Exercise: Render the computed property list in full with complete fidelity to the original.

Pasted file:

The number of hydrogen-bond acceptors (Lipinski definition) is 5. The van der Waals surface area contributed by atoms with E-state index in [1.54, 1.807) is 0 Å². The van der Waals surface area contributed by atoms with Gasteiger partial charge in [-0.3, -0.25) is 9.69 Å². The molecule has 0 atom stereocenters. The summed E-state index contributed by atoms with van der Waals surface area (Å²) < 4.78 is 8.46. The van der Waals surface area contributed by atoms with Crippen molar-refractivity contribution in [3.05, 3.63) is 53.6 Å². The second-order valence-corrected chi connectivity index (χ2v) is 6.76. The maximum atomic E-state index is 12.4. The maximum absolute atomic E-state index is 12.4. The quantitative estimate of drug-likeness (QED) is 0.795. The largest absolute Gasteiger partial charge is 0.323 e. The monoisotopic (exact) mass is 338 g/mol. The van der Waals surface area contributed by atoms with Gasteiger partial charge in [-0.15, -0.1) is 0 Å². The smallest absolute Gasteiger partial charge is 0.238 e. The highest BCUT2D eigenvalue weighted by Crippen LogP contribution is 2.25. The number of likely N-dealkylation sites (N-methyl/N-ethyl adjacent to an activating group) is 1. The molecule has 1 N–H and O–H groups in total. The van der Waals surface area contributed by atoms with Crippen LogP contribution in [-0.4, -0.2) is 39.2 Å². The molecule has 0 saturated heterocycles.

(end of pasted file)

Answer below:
The number of hydrogen-bond acceptors (Lipinski definition) is 5. The van der Waals surface area contributed by atoms with E-state index in [1.54, 1.807) is 0 Å². The van der Waals surface area contributed by atoms with Gasteiger partial charge in [-0.3, -0.25) is 9.69 Å². The molecule has 0 atom stereocenters. The summed E-state index contributed by atoms with van der Waals surface area (Å²) < 4.78 is 8.46. The van der Waals surface area contributed by atoms with Crippen molar-refractivity contribution in [3.05, 3.63) is 53.6 Å². The second-order valence-corrected chi connectivity index (χ2v) is 6.76. The maximum atomic E-state index is 12.4. The maximum absolute atomic E-state index is 12.4. The quantitative estimate of drug-likeness (QED) is 0.795. The largest absolute Gasteiger partial charge is 0.323 e. The monoisotopic (exact) mass is 338 g/mol. The van der Waals surface area contributed by atoms with Gasteiger partial charge in [-0.15, -0.1) is 0 Å². The smallest absolute Gasteiger partial charge is 0.238 e. The highest BCUT2D eigenvalue weighted by Crippen LogP contribution is 2.25. The number of likely N-dealkylation sites (N-methyl/N-ethyl adjacent to an activating group) is 1. The molecule has 1 N–H and O–H groups in total. The van der Waals surface area contributed by atoms with Crippen LogP contribution in [-0.4, -0.2) is 39.2 Å². The molecule has 0 saturated heterocycles.